Approximately 90% of study participants also believed that reallocating library funding to other municipal services was undesirable, even if those other municipal services also were a benefit to their household. The researchers conclude that “using resources on public libraries is worth more in terms of individuals’ welfare than alternative use of resources.”
A recent study in South Korea reviewed the national library system and measured the value produced relative to all public spending, including salaries and benefits, materials purchasing, and operating costs. Return on investment was measured at 366% - 3.66 units return for every one unit of input.
The Korea study also found in its review of the literature that the necessity of justifying the expense of public libraries was increasing in many disparate jurisdictions, and that in all cases the return on investment was positive and significant. A return on investment of 3.66 was consistent with a wide range of other studies using a diverse array of methodologies.
Ironically, it is during times of economic constraint that many library budgets are cut, in a short-sighted attempt to contain extraneous costs. This is counterproductive. A well-funded, robust library system produces value and provides services to patrons that cannot be easily replaced. The public library responds to local needs and can adapt services to meet the demands of patrons.
Library staff know their communities, and are trained to facilitate appropriate and effective service delivery. Public libraries are a wise investment from both an economic and public good perspective.
The contribution of public libraries to the public good is not static.
The more plentiful and stable public library funding is, the more people it can help; the greater number of services, resources, and materials it can provide; the more community partnerships it can create; and the bigger impact it can have on its community. The size of the public good generated by the public library grows with the amount of support given to the library.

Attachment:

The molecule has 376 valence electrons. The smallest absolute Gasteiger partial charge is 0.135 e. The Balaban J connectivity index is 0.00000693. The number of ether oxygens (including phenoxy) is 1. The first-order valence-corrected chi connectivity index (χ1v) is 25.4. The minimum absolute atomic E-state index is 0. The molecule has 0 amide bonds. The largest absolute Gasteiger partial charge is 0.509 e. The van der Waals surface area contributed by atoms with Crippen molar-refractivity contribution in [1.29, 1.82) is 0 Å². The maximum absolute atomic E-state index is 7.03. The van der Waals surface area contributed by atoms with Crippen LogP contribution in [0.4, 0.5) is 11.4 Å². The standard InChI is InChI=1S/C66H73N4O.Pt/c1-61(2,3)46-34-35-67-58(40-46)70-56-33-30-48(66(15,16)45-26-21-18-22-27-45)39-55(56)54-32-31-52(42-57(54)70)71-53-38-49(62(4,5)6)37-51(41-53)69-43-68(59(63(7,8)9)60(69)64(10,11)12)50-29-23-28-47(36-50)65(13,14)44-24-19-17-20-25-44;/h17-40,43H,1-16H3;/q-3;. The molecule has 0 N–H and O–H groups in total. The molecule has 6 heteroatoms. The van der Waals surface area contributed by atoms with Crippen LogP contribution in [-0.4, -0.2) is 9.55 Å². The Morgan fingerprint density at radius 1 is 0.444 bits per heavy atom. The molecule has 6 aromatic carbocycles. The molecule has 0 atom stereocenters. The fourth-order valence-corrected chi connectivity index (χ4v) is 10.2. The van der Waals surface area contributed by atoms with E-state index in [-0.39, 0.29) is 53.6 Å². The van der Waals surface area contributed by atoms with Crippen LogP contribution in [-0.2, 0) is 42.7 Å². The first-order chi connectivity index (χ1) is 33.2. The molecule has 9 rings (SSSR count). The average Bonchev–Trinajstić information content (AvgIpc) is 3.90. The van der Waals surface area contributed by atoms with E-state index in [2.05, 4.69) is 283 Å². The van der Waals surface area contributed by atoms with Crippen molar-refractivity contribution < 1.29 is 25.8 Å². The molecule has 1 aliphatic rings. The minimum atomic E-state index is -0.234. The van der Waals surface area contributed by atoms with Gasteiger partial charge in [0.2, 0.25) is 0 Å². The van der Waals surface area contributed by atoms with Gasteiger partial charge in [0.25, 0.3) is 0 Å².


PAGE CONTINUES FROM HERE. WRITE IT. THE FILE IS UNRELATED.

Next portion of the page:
Due to their resources and the skills of staff members, public libraries can become centers for social services, emergency response and recovery, e-government, digital literacy and inclusion, job training, and innumerable other contributions to the health of the community, so long as they are provided sufficient support.
The public library is, in short, a public good that can adapt and expand through proportional increases in funding.
CUPE is calling on the Minister of Education and Early Childhood Development to release the report from the financial and consulting accountancy firm EY who were contracted to review the library system and hold public consultations. The EY report should be released prior to the tabling of the provincial budget this spring.
CUPE recommends that the provincial government reverse the decision to close 54 of the province’s 95 public libraries, and restore funding at least to 2011 levels.
Corner Brook Acute Care Hospital and Long Term Care Facility
CUPE is dismayed by the Premier’s announcements that the much-needed Long Term Care facility and acute care hospital in Corner Brook will be built as public-private partnerships (P3s).